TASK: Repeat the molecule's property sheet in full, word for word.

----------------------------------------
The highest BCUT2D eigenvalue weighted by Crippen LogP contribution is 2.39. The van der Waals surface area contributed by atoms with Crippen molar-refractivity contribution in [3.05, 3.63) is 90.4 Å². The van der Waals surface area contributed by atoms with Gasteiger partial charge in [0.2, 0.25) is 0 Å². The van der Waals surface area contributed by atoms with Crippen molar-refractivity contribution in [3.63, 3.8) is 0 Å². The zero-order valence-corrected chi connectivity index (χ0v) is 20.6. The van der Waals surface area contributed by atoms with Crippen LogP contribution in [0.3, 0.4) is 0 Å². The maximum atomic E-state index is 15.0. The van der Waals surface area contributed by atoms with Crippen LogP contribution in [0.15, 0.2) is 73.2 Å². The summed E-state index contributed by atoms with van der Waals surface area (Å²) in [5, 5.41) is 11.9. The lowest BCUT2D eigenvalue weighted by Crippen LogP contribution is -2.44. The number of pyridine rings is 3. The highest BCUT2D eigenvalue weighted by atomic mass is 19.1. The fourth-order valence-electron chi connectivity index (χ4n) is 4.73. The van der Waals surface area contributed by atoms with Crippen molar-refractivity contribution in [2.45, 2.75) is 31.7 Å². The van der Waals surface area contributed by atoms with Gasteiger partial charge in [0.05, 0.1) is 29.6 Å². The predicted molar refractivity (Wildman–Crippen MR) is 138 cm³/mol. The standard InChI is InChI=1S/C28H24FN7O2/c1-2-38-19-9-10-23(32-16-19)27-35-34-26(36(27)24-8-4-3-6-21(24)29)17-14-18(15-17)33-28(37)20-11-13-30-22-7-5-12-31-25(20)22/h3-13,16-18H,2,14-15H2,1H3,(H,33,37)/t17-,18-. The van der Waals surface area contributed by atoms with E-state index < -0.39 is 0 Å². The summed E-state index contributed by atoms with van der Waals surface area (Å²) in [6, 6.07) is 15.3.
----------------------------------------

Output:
The highest BCUT2D eigenvalue weighted by Crippen LogP contribution is 2.39. The van der Waals surface area contributed by atoms with Crippen molar-refractivity contribution in [3.05, 3.63) is 90.4 Å². The van der Waals surface area contributed by atoms with Gasteiger partial charge in [0.2, 0.25) is 0 Å². The van der Waals surface area contributed by atoms with Crippen molar-refractivity contribution in [3.63, 3.8) is 0 Å². The zero-order valence-corrected chi connectivity index (χ0v) is 20.6. The van der Waals surface area contributed by atoms with Crippen LogP contribution in [0.3, 0.4) is 0 Å². The maximum atomic E-state index is 15.0. The van der Waals surface area contributed by atoms with Crippen LogP contribution in [0.15, 0.2) is 73.2 Å². The summed E-state index contributed by atoms with van der Waals surface area (Å²) in [5, 5.41) is 11.9. The lowest BCUT2D eigenvalue weighted by Crippen LogP contribution is -2.44. The number of pyridine rings is 3. The highest BCUT2D eigenvalue weighted by atomic mass is 19.1. The fourth-order valence-electron chi connectivity index (χ4n) is 4.73. The van der Waals surface area contributed by atoms with Crippen molar-refractivity contribution in [2.45, 2.75) is 31.7 Å². The van der Waals surface area contributed by atoms with Gasteiger partial charge in [0.05, 0.1) is 29.6 Å². The predicted molar refractivity (Wildman–Crippen MR) is 138 cm³/mol. The standard InChI is InChI=1S/C28H24FN7O2/c1-2-38-19-9-10-23(32-16-19)27-35-34-26(36(27)24-8-4-3-6-21(24)29)17-14-18(15-17)33-28(37)20-11-13-30-22-7-5-12-31-25(20)22/h3-13,16-18H,2,14-15H2,1H3,(H,33,37)/t17-,18-. The van der Waals surface area contributed by atoms with E-state index < -0.39 is 0 Å². The summed E-state index contributed by atoms with van der Waals surface area (Å²) in [6, 6.07) is 15.3.